Led by Production VFX Supervisor Erik Nash, MPC Film was lead studio on ‘Call of the Wild’, in the Feature Films VFX category, delivering a variety of effects from full CG environments, set extensions, digital characters and FX simulations. The dog Buck was keyframe animated, using motion captured moves recorded from dogs in a capture lab, to help develop walk and run cycles as direct reference. Unlike other film versions of this story, the director wanted to take advantage of an entirely CG creature-character to allow Buck to play a leading role in the film and be more emotive than a real dog. It also overcame the challenge of working with a live animal on set.
A dog of exactly the same breed as Buck in the story was found and scanned, including his expressive eyes and face, for an exact digital replication, sculpted in ZBrush and built and animated in Maya. A human stand-in actor was also filmed on set to interact with the cast and occupy a critical space in the action for the animation, lighting and compositing teams to work with in post.
Framestore and production company Show of Force created a haunting sequence, in the Titles/Openers – TV category, for the HBO true crime docuseries, ‘Atlanta’s Missing and Murdered: The Lost Children’, about Georgia’s disappeared children in the late 1970s and early ‘80s.
“From the outset of the project, we felt this subject matter called for a more conscious, delibaerate design approach than we’d seen in many other recent crime-related title sequences,” said Ian Bradley, creative director at Framestore’s New York studio. “Faced with a wealth of source material from the era to choose from, we decided to curate imagery that didn’t sensationalise the murders, but rather focused on the profound emptiness left behind in the community.”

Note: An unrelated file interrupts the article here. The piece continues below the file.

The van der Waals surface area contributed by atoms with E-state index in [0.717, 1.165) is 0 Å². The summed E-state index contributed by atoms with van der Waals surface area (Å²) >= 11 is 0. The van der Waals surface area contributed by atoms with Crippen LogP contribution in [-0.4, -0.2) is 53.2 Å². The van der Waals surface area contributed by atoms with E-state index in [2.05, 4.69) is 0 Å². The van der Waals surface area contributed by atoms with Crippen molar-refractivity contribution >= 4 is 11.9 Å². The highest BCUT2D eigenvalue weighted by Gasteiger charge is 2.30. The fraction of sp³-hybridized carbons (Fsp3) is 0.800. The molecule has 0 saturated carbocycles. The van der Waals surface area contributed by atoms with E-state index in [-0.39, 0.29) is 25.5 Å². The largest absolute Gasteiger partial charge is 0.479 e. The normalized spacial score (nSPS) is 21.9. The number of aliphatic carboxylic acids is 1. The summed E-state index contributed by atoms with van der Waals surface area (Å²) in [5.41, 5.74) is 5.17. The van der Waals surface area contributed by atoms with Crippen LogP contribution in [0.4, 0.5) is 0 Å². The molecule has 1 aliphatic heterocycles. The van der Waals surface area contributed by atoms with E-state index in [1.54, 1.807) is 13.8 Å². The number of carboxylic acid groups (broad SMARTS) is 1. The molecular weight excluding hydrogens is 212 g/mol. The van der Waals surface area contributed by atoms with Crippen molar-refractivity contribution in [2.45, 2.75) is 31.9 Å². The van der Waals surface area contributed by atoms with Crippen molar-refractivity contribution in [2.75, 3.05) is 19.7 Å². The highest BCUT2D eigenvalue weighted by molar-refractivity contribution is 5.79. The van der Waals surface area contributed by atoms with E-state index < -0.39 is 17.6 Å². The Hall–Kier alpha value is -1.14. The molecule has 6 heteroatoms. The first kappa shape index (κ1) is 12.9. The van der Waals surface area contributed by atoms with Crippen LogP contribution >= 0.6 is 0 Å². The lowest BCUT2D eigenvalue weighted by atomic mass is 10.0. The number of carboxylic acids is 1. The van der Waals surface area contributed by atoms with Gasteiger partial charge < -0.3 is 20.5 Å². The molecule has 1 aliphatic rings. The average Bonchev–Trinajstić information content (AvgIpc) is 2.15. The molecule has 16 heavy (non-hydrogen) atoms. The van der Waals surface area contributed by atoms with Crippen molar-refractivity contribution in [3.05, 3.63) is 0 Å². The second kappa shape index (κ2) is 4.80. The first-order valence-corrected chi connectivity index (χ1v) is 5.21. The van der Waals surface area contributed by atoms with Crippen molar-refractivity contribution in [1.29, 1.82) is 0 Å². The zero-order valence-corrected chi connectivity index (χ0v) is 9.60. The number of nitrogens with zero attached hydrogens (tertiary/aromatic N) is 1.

The team customised disintegration effects to erode the original photographs, as if they had been discarded and left to deteriorate in the elements. They achieved this effect in the composite with a distortion method using element footage of ink bleeds, washes, oil and paint mixes to drive Nuke Smart Vectors to warp the photographs. The Smart Vectors tools use motion vector information from one frame in a sequence to accurately propagate work throughout the rest of the sequence.
In practise, it was a painstaking process of trial and error for each image, particularly keeping in mind the need to do justice to all those who were affected by these real life tragedies.
For ‘Lamps’, in the Commercials Animation category, The Post Bangkok joined a gang of lamps fleeing from their pursuer, the client’s Huawei P30 smartphone with super-sensing Leica camera, on an action-packed, nighttime getaway through busy city streets. Following death-defying escape routes, they pull off brave stunts that have you on the edge of your seat, cheering for them. Find out what becomes of them when they are finally backed into a dead end – lights out and their pursuant hot on their cords. The team at The Post built and animated the lamps and device in 3ds Max, rendering in V-Ray, and composited the spot in Nuke.
Victoria the T. Rex is a travelling exhibit of a massive 66 million year old Tyrannosaurus fossil, in the Live Event Installations category. To help make the information more accessible and understandable to visitors, the display features an interactive media experience created at Animism Studios. The project took one year and involved creating a series of fully rendered, CG animation sequences to visually describe the life, death and discovery of the dinosaur.
Starting with 3D scans of the fossil, Animism worked with paleontologists to conceptualise, design and render a T Rex based on current scientific theories, which suggest that T Rex babies were covered with feathers that it shed as it matured. The final result of the work was an accurate dinosaur with complex patterns and colourful patches.
Adult Tyrannosauruses may also have been covered in complex feathers, like modern birds. Since accuracy and realism were crucial to the project, Animism created and simulated CG feathers complete with quills and barbs, working in Houdini. The artists built the skeleton and corresponding muscle simulations, fascia, fat and skin under the feathers and then developed walk cycles.
With direct access to the fossil itself, Animism’s film crew travelled out to the restoration lab and shot all the live action footage used in the exhibit’s introductory video. From that base, the CG environments team recreate South Dakota’s vegetation and landscape as it would have looked 66 million years ago. www.aeaf.tv